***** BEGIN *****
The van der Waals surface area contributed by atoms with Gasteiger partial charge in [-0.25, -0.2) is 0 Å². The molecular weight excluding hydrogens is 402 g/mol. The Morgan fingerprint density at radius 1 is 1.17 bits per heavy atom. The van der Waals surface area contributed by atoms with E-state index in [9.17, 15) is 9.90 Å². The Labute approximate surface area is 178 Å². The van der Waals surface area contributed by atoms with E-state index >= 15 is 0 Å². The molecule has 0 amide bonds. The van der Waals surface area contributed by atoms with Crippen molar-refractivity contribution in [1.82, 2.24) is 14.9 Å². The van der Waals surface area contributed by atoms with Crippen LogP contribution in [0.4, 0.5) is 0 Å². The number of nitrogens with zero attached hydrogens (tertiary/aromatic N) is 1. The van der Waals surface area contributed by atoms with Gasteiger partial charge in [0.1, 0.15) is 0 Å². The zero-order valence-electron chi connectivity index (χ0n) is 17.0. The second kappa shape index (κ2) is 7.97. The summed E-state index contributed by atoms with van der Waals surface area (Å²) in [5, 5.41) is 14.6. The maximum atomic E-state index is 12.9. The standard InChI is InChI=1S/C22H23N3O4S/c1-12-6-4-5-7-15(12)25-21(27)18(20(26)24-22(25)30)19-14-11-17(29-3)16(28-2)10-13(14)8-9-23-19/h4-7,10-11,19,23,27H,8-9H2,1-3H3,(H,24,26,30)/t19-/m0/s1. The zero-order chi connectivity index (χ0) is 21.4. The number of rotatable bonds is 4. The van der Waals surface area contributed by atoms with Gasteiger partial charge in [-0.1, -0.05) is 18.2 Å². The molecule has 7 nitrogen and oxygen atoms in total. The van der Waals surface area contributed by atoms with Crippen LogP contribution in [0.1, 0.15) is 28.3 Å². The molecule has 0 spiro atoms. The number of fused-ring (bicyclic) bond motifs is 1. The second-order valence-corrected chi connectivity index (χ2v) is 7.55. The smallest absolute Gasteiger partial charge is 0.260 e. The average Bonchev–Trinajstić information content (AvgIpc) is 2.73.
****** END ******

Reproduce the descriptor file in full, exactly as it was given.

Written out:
The van der Waals surface area contributed by atoms with Gasteiger partial charge in [-0.25, -0.2) is 0 Å². The molecular weight excluding hydrogens is 402 g/mol. The Morgan fingerprint density at radius 1 is 1.17 bits per heavy atom. The van der Waals surface area contributed by atoms with E-state index in [9.17, 15) is 9.90 Å². The Labute approximate surface area is 178 Å². The van der Waals surface area contributed by atoms with E-state index >= 15 is 0 Å². The molecule has 0 amide bonds. The van der Waals surface area contributed by atoms with Crippen molar-refractivity contribution in [1.82, 2.24) is 14.9 Å². The van der Waals surface area contributed by atoms with Crippen LogP contribution in [0.4, 0.5) is 0 Å². The number of nitrogens with zero attached hydrogens (tertiary/aromatic N) is 1. The van der Waals surface area contributed by atoms with Gasteiger partial charge in [0.1, 0.15) is 0 Å². The zero-order valence-electron chi connectivity index (χ0n) is 17.0. The second kappa shape index (κ2) is 7.97. The summed E-state index contributed by atoms with van der Waals surface area (Å²) in [5, 5.41) is 14.6. The maximum atomic E-state index is 12.9. The standard InChI is InChI=1S/C22H23N3O4S/c1-12-6-4-5-7-15(12)25-21(27)18(20(26)24-22(25)30)19-14-11-17(29-3)16(28-2)10-13(14)8-9-23-19/h4-7,10-11,19,23,27H,8-9H2,1-3H3,(H,24,26,30)/t19-/m0/s1. The zero-order chi connectivity index (χ0) is 21.4. The number of rotatable bonds is 4. The van der Waals surface area contributed by atoms with Gasteiger partial charge in [-0.1, -0.05) is 18.2 Å². The molecule has 7 nitrogen and oxygen atoms in total. The van der Waals surface area contributed by atoms with Crippen LogP contribution in [0.1, 0.15) is 28.3 Å². The molecule has 0 spiro atoms. The number of fused-ring (bicyclic) bond motifs is 1. The second-order valence-corrected chi connectivity index (χ2v) is 7.55. The smallest absolute Gasteiger partial charge is 0.260 e. The average Bonchev–Trinajstić information content (AvgIpc) is 2.73.